KANKAKEE — A missing person case dating back to August 1985 has now become a homicide investigation, according to the Kankakee Police Department.
In a news release issued Wednesday, police said remains of a woman found in eastern Kankakee County many years ago were identified using DNA from family members in November 2020 as being those of Jannette Johnson.
Johnson, a 29-year-old mother of two and Kankakee resident, was reported missing on Aug. 3, 1985, by her family.
On the evening of Aug. 2, Johnson’s family members saw her pull in and park in the rear of her residence, according to the news release. The following morning her vehicle was located in front of the residence on the street, witnesses said.
A window was partially rolled down, her purse and other personal items were inside, but Johnson was missing, police and witnesses reported. There have been no suspects identified in her disappearance, according to police.
Kankakee police are now seeking any information from anyone in the community who over the years may have heard rumors or have firsthand knowledge of Johnson’s disappearance and death.
“It is our hope that someone in the community will come forward after all these years with information that allows us to close this tragic case,” the release said.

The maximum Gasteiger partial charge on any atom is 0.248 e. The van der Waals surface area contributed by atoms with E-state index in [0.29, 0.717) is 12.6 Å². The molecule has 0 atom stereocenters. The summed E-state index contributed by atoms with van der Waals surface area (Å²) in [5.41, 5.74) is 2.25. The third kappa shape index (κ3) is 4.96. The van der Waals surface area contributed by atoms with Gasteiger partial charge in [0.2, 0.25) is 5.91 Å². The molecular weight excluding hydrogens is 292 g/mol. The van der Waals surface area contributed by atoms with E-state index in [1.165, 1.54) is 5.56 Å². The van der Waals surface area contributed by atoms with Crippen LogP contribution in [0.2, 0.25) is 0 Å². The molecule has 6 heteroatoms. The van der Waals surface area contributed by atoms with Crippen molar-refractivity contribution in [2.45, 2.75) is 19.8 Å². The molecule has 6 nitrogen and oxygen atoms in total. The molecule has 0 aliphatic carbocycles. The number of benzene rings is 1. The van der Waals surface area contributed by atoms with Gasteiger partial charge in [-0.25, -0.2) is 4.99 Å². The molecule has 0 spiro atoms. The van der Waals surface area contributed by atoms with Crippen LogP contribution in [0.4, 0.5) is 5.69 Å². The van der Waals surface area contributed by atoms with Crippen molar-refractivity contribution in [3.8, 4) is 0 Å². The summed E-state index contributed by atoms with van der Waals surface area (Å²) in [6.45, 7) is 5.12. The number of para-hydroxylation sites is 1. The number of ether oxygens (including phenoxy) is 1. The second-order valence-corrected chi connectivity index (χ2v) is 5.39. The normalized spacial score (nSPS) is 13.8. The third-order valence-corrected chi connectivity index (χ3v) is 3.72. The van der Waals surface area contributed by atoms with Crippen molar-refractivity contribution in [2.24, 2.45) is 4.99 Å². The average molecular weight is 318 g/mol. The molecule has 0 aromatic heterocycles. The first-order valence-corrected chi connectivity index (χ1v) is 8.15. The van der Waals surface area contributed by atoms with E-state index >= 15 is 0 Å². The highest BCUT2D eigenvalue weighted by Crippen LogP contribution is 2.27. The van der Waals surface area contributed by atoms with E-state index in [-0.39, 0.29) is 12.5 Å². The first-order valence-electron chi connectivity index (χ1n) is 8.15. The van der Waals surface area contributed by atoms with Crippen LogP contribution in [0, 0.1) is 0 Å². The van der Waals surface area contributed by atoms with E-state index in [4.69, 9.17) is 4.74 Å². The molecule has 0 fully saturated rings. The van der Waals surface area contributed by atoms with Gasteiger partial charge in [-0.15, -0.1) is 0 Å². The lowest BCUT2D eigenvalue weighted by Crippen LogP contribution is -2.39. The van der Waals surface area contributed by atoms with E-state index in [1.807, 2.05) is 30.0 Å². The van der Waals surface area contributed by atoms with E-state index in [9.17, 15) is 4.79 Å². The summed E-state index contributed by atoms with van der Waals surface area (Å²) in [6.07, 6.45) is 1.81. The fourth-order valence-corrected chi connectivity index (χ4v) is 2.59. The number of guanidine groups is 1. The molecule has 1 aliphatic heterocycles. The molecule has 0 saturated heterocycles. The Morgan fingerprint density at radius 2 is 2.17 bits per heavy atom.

A phone call
Johnson’s daughter, Joretha (Wills) Hampton said Kankakee Police Detective Logan Andersen contacted her last November regarding her mother’s case. It was then that she learned the remains found in late 1985 in eastern Kankakee County were indeed those of her mother.
“Detective Anderson called and said he wanted to talk to my grandmother [Mary Moore] and me,” Hampton said Wednesday during an interview. “He said he wanted to sit down and talk.”
Hampton said it took a few days to collect herself and start contacting family members, including Moore and Hampton’s brother Jerry Wills Jr.
Johnson was back in the area again recently to meet with Kankakee Police Sgt. Logan Andersen.
As part of the re-opening of the investigation, KPD will be coordinating with the Missing Persons Awareness Network and Johnson’s family and friends to conduct a thorough search of the area where Johnson’s remains were recovered. The search is planned to take place in late September.
According to Wednesday’s press release from police, family members, friends and witnesses have been located and re-interviewed over the past nine months.
Investigators have had many leads over the years as to a possible reason for Johnson’s disappearance but none have provided enough information to make an arrest, according to the release. Kankakee Police Chief Robin Passwater said he would not comment further on the case at this time.
Not giving up
Moore died in February. Three days before she passed, Hampton talked with her regarding the continued search for answers in Johnson’s death.
“She said she was at peace and that God chose me to take this to the end,” Hampton said.
The Kankakee County Board’s Finance Committee went through an arduous process of vetting requests from business and governmental agencies to receive stimulus funds through the American Rescue Plan Act.